and judgments against the Defendants . . ..” ECF 13 at
17-18. However, indemnification is not a basis for a claim by
a plaintiff. An action for indemnification “will lie
only where a party . . . has been compelled to pay damages
due to the wrongful conduct of another for which he is
constructively liable.” Underwood v. Fulford,
___ N.E. 3d ___, ___, 2019 WL 2701345, at *4 (Ind.Ct.App.
June 28, 2019) quoting Rotec v. Murray Equip., Inc.,
626 N.E.2d 533 (Ind.Ct.App. 1993). Therefore these
allegations do not state a claim.
Orr seeks injunctive relief. He wants to be examined by an
off-site neurologist and receive adequate medical care for
his chronic elbow pain. Under the Eighth Amendment, inmates
are entitled to adequate medical care. Estelle v.
Gamble, 429 U.S. 97, 104 (1976). Inmates are not,
however, “entitled to demand specific care” or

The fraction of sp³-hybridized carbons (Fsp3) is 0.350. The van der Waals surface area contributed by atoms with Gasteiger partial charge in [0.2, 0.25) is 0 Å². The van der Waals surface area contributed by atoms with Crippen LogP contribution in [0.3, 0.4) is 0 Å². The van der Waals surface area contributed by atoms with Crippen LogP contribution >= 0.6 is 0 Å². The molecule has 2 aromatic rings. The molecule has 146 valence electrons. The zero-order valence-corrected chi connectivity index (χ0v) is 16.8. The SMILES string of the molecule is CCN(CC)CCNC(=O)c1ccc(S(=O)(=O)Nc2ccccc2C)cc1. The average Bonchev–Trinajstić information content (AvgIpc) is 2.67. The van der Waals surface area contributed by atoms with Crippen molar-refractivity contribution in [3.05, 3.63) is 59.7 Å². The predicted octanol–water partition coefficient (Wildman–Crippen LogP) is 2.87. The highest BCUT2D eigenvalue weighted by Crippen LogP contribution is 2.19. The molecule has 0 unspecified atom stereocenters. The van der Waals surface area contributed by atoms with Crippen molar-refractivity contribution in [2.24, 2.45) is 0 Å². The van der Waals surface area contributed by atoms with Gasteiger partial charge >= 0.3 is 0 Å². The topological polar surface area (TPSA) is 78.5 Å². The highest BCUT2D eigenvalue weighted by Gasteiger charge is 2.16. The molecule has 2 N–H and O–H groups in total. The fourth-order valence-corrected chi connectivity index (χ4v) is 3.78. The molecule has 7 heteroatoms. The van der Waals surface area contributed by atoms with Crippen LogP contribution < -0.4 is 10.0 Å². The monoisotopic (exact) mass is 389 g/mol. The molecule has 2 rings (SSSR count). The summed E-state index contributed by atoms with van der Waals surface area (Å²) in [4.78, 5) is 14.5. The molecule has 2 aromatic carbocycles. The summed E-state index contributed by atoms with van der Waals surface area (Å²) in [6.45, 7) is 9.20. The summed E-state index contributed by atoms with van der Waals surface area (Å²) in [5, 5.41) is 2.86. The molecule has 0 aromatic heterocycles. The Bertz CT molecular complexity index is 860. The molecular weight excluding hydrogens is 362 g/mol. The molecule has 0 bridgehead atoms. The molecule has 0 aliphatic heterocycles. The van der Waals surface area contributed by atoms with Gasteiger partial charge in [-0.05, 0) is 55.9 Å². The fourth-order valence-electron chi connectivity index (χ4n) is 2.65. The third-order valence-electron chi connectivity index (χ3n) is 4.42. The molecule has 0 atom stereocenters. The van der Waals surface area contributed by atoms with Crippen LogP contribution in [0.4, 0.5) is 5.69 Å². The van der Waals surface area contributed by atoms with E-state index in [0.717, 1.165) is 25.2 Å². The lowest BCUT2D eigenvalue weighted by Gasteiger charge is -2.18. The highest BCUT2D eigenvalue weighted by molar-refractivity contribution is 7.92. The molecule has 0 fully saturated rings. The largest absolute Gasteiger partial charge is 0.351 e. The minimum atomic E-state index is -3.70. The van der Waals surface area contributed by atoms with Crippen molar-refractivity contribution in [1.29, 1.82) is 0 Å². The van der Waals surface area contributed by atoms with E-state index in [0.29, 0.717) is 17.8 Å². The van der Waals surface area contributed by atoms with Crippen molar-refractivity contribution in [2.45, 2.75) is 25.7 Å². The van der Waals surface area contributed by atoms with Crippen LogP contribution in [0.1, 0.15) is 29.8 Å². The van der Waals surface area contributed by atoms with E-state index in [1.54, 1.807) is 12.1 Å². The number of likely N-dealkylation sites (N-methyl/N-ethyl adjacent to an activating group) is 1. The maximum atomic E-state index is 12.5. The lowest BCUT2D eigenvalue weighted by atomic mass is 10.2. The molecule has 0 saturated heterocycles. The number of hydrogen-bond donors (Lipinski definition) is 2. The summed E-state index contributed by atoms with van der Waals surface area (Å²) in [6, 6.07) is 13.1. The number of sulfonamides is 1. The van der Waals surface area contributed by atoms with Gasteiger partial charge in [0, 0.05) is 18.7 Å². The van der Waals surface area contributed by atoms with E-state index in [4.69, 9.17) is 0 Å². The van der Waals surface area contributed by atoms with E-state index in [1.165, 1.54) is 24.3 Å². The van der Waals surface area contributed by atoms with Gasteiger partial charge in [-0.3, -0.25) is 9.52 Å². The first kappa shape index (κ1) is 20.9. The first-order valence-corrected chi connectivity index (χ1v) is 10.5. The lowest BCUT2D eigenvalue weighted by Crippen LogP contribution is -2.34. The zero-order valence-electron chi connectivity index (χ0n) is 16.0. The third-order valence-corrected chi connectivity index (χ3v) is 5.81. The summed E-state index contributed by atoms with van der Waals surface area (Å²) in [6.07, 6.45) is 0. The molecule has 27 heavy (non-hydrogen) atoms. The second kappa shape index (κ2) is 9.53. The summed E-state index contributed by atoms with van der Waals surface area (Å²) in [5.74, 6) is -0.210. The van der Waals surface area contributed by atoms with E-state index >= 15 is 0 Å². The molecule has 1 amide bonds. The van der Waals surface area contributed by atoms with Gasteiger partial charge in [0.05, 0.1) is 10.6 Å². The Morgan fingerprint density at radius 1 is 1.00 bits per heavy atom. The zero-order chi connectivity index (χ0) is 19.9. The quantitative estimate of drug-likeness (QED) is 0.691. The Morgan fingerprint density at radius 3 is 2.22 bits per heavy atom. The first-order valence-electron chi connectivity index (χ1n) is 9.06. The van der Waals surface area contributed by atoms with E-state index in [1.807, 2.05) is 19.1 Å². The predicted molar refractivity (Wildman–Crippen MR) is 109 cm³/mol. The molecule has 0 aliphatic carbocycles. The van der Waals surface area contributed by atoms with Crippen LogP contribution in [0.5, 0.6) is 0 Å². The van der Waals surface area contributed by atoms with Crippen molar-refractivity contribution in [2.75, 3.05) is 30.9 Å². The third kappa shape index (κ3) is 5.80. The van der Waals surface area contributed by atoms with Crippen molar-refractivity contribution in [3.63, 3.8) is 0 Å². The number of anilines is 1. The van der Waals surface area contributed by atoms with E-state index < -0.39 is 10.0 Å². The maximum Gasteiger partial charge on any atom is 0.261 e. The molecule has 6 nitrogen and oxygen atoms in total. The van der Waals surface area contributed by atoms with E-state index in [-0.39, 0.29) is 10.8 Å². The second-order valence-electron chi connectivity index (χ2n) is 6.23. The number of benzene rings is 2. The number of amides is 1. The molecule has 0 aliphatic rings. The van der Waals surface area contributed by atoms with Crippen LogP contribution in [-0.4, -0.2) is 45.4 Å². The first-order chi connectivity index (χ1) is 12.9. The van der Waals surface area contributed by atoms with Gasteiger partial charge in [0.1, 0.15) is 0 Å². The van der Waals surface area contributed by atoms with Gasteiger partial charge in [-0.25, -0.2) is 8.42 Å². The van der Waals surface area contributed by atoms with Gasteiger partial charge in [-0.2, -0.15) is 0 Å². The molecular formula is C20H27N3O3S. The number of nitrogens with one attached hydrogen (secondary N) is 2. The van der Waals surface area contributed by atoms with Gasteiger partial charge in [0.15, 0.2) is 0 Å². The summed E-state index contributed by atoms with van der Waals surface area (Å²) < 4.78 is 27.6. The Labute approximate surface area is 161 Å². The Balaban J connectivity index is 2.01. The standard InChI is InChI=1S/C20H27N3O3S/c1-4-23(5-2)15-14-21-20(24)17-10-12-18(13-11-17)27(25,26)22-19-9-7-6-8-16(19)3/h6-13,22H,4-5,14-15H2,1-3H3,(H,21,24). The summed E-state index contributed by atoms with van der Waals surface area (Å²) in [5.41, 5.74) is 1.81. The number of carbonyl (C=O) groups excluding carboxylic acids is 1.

“the best care possible.” Forbes v.
Edgar, 112 F.3d 262, 267 (7th Cir. 1997).
The PLRA circumscribes the scope of the court's authority
to enter an injunction in the corrections context. Where
prison conditions are found to violate federal rights,
remedial injunctive relief must be narrowly drawn, extend no
further than necessary to correct the violation of the
Federal right, and use the least intrusive means necessary to
correct the violation of the Federal right. This section of
the PLRA enforces a point repeatedly made by the Supreme
Court in cases challenging prison conditions: Prison
officials have broad administrative and discretionary
authority over the institutions they manage.
Westefer v. Neal, 682 F.3d 679 (7th Cir. 2012)
(quotation marks, brackets, and citations omitted). Therefore
if the court were to find that Orr is not receiving medical
treatment for his chronic left elbow pain as required by the
Eighth Amendment, the court could only order that he be
provided with medical treatment which meets the requirements
of the Eighth Amendment. Warden Sevier has both the authority
and the responsibility to ensure that Orr receives the
medical treatment to which he is entitled under the Eighth
Amendment. See Gonzalez v. ...